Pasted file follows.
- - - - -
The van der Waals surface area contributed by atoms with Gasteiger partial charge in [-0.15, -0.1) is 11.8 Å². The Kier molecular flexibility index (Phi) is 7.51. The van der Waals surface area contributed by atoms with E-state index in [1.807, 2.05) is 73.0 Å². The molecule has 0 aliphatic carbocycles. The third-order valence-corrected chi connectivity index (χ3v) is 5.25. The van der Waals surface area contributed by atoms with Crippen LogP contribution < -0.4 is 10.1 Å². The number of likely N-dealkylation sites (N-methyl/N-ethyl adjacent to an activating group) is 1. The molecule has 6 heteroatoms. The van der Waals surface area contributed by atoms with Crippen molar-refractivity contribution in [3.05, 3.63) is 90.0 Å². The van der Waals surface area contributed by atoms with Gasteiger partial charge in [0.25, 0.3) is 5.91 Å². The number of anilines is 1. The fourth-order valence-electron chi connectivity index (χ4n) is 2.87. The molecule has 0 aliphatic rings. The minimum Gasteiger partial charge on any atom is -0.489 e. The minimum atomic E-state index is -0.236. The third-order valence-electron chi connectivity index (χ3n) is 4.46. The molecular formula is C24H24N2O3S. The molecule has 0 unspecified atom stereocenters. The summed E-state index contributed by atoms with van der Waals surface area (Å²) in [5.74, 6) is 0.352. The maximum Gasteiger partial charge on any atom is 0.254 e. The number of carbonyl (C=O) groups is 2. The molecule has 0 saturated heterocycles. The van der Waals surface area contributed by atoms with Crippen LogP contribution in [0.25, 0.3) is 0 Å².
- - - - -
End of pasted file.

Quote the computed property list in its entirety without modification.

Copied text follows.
The van der Waals surface area contributed by atoms with Gasteiger partial charge in [-0.15, -0.1) is 11.8 Å². The Kier molecular flexibility index (Phi) is 7.51. The van der Waals surface area contributed by atoms with E-state index in [1.807, 2.05) is 73.0 Å². The molecule has 0 aliphatic carbocycles. The third-order valence-corrected chi connectivity index (χ3v) is 5.25. The van der Waals surface area contributed by atoms with Crippen LogP contribution < -0.4 is 10.1 Å². The number of likely N-dealkylation sites (N-methyl/N-ethyl adjacent to an activating group) is 1. The molecule has 6 heteroatoms. The van der Waals surface area contributed by atoms with Crippen molar-refractivity contribution in [3.05, 3.63) is 90.0 Å². The van der Waals surface area contributed by atoms with Gasteiger partial charge in [0.25, 0.3) is 5.91 Å². The number of anilines is 1. The fourth-order valence-electron chi connectivity index (χ4n) is 2.87. The molecule has 0 aliphatic rings. The minimum Gasteiger partial charge on any atom is -0.489 e. The minimum atomic E-state index is -0.236. The third-order valence-electron chi connectivity index (χ3n) is 4.46. The molecular formula is C24H24N2O3S. The molecule has 0 unspecified atom stereocenters. The summed E-state index contributed by atoms with van der Waals surface area (Å²) in [5.74, 6) is 0.352. The maximum Gasteiger partial charge on any atom is 0.254 e. The number of carbonyl (C=O) groups is 2. The molecule has 0 saturated heterocycles. The van der Waals surface area contributed by atoms with Crippen LogP contribution in [0.25, 0.3) is 0 Å².